The city of Boston seems to developing a pattern of these coach-for-player trades. Prior to baseball season, it was the Red Sox dealing Mike Aviles to Toronto in exchange for the rights to current manager John Farrell. Now it’s the Celtics on the other end of such a transaction, acquiring a 2015 first-round pick from the Los Angeles Clippers in exchange for head coach Doc Rivers.

The long-rumored trade marks the end of another era of the Celtics and the end of a great ride for Doc in Boston. Now that Rivers’ Celtic tenure is in the books, we can start asking questions about where his place is in the pantheon of Boston sports.

Doc Rivers had coached the Orlando Magic for three full seasons prior to arriving in Boston, and his first year in the Hub more or less mirrored what he’d done in Orlando. Boston had a nice year, going 45-37, but lost in the first round of the playoffs. Doc was in a rut where he’d consistently win 40-plus games, but couldn’t get four more in the postseason and move into the second round.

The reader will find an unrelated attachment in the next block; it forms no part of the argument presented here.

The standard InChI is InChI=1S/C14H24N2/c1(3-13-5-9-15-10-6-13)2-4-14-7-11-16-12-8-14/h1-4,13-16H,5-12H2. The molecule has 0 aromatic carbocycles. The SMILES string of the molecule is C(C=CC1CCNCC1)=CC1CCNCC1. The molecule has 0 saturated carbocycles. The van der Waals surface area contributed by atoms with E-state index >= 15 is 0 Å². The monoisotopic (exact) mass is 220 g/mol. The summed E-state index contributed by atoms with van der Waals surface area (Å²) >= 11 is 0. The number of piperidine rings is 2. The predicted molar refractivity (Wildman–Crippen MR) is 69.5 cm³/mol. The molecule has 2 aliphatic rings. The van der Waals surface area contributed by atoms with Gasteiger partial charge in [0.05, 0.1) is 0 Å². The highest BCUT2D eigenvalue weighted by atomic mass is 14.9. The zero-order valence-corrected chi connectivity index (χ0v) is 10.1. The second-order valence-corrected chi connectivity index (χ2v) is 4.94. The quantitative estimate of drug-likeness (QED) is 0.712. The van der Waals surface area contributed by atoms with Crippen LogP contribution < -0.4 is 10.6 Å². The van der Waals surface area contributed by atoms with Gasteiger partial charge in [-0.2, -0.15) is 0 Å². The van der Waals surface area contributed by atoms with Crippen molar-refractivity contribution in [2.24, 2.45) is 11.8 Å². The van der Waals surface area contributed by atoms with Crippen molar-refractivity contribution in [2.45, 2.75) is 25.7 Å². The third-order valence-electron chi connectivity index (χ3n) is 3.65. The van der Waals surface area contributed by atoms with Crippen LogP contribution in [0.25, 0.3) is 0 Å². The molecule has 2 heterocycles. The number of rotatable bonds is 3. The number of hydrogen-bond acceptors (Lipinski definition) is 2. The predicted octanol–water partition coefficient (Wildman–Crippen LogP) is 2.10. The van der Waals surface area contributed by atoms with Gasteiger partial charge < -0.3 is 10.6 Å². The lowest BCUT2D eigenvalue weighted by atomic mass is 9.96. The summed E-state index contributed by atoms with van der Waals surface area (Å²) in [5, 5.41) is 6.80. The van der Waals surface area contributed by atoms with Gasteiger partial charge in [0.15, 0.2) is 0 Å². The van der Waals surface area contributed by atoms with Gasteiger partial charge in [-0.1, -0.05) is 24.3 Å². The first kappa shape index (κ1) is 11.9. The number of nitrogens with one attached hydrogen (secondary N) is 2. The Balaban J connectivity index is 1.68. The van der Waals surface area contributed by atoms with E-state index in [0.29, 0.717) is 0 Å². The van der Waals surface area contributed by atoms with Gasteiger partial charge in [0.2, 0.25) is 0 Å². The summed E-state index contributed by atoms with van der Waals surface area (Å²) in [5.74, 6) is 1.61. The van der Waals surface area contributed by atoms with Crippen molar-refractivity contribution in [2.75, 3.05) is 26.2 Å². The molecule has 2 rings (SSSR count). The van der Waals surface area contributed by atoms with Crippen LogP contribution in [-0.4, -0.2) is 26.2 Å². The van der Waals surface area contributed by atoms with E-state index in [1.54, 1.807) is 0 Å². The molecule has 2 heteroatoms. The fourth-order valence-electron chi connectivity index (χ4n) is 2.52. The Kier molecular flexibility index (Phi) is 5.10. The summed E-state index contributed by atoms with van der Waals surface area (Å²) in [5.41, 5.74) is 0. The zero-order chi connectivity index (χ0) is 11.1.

Over the next two seasons, everyone would have gladly taken Rivers’ previous track record. Though it wasn’t his fault, as the Celtic roster was basically reduced to Paul Pierce and four guys from the local gym league and plummeted first to 33-49 and then bottomed out at 24-58.

Actually the gym league crack isn’t fair, because the organization did have Al Jefferson, who would become the key piece to acquire Kevin Garnett, whom the Minnesota Timberwolves were ready to unload. And though players like Rajon Rondo and Kendrick Perkins weren’t yet ready to be contributors, they were at least under development. But as far as legitimate help for Pierce, there was none until the team added Garnett, and then Ray Allen in the summer of 2007.